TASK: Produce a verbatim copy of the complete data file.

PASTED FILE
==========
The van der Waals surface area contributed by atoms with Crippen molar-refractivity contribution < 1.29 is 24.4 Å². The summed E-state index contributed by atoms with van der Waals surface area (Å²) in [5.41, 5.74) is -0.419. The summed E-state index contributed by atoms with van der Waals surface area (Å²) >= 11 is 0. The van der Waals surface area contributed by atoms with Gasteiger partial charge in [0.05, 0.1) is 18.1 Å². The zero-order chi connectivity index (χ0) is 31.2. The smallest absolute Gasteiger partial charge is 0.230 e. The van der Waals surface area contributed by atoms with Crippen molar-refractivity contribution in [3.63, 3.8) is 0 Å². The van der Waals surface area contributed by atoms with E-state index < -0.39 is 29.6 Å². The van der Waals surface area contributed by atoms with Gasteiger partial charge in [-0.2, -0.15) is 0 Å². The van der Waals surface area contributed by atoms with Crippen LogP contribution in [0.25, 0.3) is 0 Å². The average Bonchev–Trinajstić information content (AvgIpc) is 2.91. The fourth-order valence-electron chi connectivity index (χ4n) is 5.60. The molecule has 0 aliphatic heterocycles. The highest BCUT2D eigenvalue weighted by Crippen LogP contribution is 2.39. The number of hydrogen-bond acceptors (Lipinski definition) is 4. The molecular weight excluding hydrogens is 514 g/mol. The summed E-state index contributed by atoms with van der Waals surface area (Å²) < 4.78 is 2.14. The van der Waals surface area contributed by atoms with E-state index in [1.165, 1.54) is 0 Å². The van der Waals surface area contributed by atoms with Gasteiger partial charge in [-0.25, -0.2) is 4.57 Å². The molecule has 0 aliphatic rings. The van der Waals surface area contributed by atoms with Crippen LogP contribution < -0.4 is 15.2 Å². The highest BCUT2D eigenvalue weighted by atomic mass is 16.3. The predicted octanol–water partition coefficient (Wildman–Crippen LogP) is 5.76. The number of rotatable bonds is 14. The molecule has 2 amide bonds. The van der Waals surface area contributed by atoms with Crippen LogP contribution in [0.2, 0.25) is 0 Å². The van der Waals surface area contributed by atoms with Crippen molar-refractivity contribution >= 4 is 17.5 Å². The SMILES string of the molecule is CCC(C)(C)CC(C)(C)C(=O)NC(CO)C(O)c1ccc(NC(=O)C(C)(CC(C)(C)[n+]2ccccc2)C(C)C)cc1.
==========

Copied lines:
The van der Waals surface area contributed by atoms with Crippen molar-refractivity contribution < 1.29 is 24.4 Å². The summed E-state index contributed by atoms with van der Waals surface area (Å²) in [5.41, 5.74) is -0.419. The summed E-state index contributed by atoms with van der Waals surface area (Å²) >= 11 is 0. The van der Waals surface area contributed by atoms with Gasteiger partial charge in [0.05, 0.1) is 18.1 Å². The zero-order chi connectivity index (χ0) is 31.2. The smallest absolute Gasteiger partial charge is 0.230 e. The van der Waals surface area contributed by atoms with Crippen molar-refractivity contribution in [3.63, 3.8) is 0 Å². The van der Waals surface area contributed by atoms with E-state index < -0.39 is 29.6 Å². The van der Waals surface area contributed by atoms with Gasteiger partial charge in [-0.2, -0.15) is 0 Å². The van der Waals surface area contributed by atoms with Crippen LogP contribution in [0.25, 0.3) is 0 Å². The average Bonchev–Trinajstić information content (AvgIpc) is 2.91. The fourth-order valence-electron chi connectivity index (χ4n) is 5.60. The molecule has 0 aliphatic heterocycles. The highest BCUT2D eigenvalue weighted by Crippen LogP contribution is 2.39. The number of hydrogen-bond acceptors (Lipinski definition) is 4. The molecular weight excluding hydrogens is 514 g/mol. The summed E-state index contributed by atoms with van der Waals surface area (Å²) < 4.78 is 2.14. The van der Waals surface area contributed by atoms with E-state index in [1.165, 1.54) is 0 Å². The van der Waals surface area contributed by atoms with Gasteiger partial charge in [-0.25, -0.2) is 4.57 Å². The molecule has 0 aliphatic rings. The van der Waals surface area contributed by atoms with Crippen LogP contribution < -0.4 is 15.2 Å². The highest BCUT2D eigenvalue weighted by atomic mass is 16.3. The predicted octanol–water partition coefficient (Wildman–Crippen LogP) is 5.76. The number of rotatable bonds is 14. The molecule has 2 amide bonds. The van der Waals surface area contributed by atoms with Crippen LogP contribution in [0.2, 0.25) is 0 Å². The van der Waals surface area contributed by atoms with Crippen molar-refractivity contribution >= 4 is 17.5 Å². The SMILES string of the molecule is CCC(C)(C)CC(C)(C)C(=O)NC(CO)C(O)c1ccc(NC(=O)C(C)(CC(C)(C)[n+]2ccccc2)C(C)C)cc1.